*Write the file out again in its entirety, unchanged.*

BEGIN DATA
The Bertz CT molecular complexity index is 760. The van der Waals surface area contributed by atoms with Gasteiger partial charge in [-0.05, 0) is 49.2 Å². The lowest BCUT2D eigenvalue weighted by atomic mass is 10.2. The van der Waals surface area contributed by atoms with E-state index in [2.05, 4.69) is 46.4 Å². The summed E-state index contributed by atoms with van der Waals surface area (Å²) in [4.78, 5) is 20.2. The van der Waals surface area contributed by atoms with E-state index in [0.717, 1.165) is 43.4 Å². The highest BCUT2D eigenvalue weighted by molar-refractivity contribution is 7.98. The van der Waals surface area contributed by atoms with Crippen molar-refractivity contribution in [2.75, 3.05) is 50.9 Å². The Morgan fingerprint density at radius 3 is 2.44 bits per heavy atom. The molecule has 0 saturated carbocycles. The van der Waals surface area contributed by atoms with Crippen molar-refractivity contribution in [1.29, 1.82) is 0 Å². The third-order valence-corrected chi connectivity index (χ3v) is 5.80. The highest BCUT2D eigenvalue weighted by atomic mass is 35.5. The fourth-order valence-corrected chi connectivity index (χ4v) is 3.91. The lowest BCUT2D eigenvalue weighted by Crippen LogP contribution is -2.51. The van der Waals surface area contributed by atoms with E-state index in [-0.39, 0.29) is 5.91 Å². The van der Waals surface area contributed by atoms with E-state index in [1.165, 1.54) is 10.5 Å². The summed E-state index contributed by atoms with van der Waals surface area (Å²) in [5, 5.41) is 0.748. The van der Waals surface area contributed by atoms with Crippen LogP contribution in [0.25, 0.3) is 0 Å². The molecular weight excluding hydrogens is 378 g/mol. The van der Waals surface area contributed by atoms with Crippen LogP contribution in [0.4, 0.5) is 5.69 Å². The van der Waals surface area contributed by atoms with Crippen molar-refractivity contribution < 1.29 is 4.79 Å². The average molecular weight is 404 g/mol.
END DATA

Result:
The Bertz CT molecular complexity index is 760. The van der Waals surface area contributed by atoms with Gasteiger partial charge in [-0.05, 0) is 49.2 Å². The lowest BCUT2D eigenvalue weighted by atomic mass is 10.2. The van der Waals surface area contributed by atoms with E-state index in [2.05, 4.69) is 46.4 Å². The summed E-state index contributed by atoms with van der Waals surface area (Å²) in [4.78, 5) is 20.2. The van der Waals surface area contributed by atoms with E-state index in [0.717, 1.165) is 43.4 Å². The highest BCUT2D eigenvalue weighted by molar-refractivity contribution is 7.98. The van der Waals surface area contributed by atoms with Crippen molar-refractivity contribution in [2.75, 3.05) is 50.9 Å². The Morgan fingerprint density at radius 3 is 2.44 bits per heavy atom. The molecule has 0 saturated carbocycles. The van der Waals surface area contributed by atoms with Crippen molar-refractivity contribution in [1.29, 1.82) is 0 Å². The third-order valence-corrected chi connectivity index (χ3v) is 5.80. The highest BCUT2D eigenvalue weighted by atomic mass is 35.5. The fourth-order valence-corrected chi connectivity index (χ4v) is 3.91. The lowest BCUT2D eigenvalue weighted by Crippen LogP contribution is -2.51. The van der Waals surface area contributed by atoms with E-state index in [-0.39, 0.29) is 5.91 Å². The van der Waals surface area contributed by atoms with E-state index in [1.165, 1.54) is 10.5 Å². The summed E-state index contributed by atoms with van der Waals surface area (Å²) in [5, 5.41) is 0.748. The van der Waals surface area contributed by atoms with Crippen LogP contribution in [0.25, 0.3) is 0 Å². The molecular weight excluding hydrogens is 378 g/mol. The van der Waals surface area contributed by atoms with Crippen LogP contribution in [0.4, 0.5) is 5.69 Å². The van der Waals surface area contributed by atoms with Crippen molar-refractivity contribution < 1.29 is 4.79 Å². The average molecular weight is 404 g/mol.